POV “Only the Young” — with sun-drenched visuals and a soul-music soundtrack — airs Monday night at 9 on Wisconsin Public Television.
On the surface, “Only the Young” seems like a fairly obvious title. Yes the film’s three subjects are young, but the title could also be a cheeky reference to the age of the filmmakers, who are barely older than the film’s teen-aged subjects.
While watching an interview with directors Jason Tippet and Elizabeth Mims, I got the sense that the CalArts graduates’ first feature tells dual coming-of-age stories.
Nevertheless, the focus of the film is on three teens from SoCal, not five. But one sure advantage of the close proximity in age between the filmmakers and the subjects is that “Only the Young” captures true teenage emotions, far from the dream-crushing grasp of adult supervision.
The film follows unconventional Christian friends Garrison and Kevin, and Garrison’s on-and-off girlfriend, Skye in their small Southern California town and the surrounding desert.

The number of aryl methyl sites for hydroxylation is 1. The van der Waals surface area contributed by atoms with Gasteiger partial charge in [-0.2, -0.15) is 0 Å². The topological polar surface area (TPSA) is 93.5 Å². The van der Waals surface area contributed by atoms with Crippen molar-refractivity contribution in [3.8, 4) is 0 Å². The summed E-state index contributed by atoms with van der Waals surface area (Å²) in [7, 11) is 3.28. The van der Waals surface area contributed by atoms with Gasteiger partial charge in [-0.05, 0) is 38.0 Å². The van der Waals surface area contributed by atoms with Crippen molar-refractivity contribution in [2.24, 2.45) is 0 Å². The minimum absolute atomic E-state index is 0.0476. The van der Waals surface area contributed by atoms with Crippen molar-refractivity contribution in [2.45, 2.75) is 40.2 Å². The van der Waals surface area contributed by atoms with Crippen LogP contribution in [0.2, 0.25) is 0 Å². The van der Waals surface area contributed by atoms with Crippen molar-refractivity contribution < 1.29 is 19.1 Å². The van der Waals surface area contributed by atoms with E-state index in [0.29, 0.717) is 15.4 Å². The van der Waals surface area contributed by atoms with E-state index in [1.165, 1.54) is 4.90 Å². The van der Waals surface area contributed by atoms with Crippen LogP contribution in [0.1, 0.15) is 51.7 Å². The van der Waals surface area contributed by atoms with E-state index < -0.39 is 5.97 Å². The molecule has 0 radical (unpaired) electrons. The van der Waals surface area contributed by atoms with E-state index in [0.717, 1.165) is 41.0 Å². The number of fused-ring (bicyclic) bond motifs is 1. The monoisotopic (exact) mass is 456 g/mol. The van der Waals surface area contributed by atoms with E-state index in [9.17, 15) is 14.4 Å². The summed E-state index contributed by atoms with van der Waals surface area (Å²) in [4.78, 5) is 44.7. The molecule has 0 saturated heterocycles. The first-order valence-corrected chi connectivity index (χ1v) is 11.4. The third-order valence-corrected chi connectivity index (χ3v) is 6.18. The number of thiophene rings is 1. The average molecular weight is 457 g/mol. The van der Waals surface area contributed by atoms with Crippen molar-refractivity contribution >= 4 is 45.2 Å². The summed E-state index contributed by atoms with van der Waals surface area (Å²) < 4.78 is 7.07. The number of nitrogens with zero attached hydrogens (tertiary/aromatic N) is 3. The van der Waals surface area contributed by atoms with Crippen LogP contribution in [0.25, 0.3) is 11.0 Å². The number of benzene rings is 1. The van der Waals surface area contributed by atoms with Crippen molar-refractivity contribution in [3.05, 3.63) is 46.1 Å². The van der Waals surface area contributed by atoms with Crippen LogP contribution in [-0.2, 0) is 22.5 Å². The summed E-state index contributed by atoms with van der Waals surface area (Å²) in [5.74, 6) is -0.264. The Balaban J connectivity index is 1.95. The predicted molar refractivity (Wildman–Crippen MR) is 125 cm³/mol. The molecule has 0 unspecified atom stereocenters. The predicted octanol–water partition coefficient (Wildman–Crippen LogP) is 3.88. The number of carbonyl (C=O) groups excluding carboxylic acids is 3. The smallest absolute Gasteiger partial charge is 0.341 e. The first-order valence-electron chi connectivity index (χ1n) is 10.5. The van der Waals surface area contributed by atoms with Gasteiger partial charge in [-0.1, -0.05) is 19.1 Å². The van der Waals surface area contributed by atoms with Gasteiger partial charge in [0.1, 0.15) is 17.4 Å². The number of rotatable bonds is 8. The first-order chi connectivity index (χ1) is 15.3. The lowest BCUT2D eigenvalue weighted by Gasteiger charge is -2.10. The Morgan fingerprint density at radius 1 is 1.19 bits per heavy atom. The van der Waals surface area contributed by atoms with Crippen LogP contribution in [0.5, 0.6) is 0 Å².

In a statement, Tippet says he and Mims purposely focused filming on weekends and afternoons outside of school — “the hours when they had time to explore, to try out love and to hope and wonder about the intimidating ‘real world.'”
“We just focused on the lives of the kids as they were…
We tried just to listen.”
With that focus, the film becomes less an issue film and more an accurate picture of how kids spend their time goofing around and dealing with the pressure of maintaining friendships and finding true love.
Originally,the filmmakers thought they were going to record a short film on Garrison and Kevin, a more complex story developed when Skye showed up during filming. In one scene, following an incident in which Kevin kissed Garrison’s girlfriend, rather than witnessing a childish feud we see maturity displayed as Kevin apologies to Garrison. It’s an honest moment when Garrison asks “So is Skye a good kisser?” and Kevin off-the-cuff admits she is. But compassion follows as Kevin tries to minimize the damage (and save face) when he corrects himself saying, “Uh, actually she was very sloppy.”
The scene rolls out in a sort of unpredictable, genuine fashion that mirrors the lives of Kevin, Garrison and Skye — or any teen for that matter. What will ultimately happen to these endearing kids and their friendship? The trailer, and a few additional scenes I’ve seen foreshadow heartbreak at the film’s end. But let’s hope for the best for the film’s subjects, and also for the budding director’s on the other side of lens.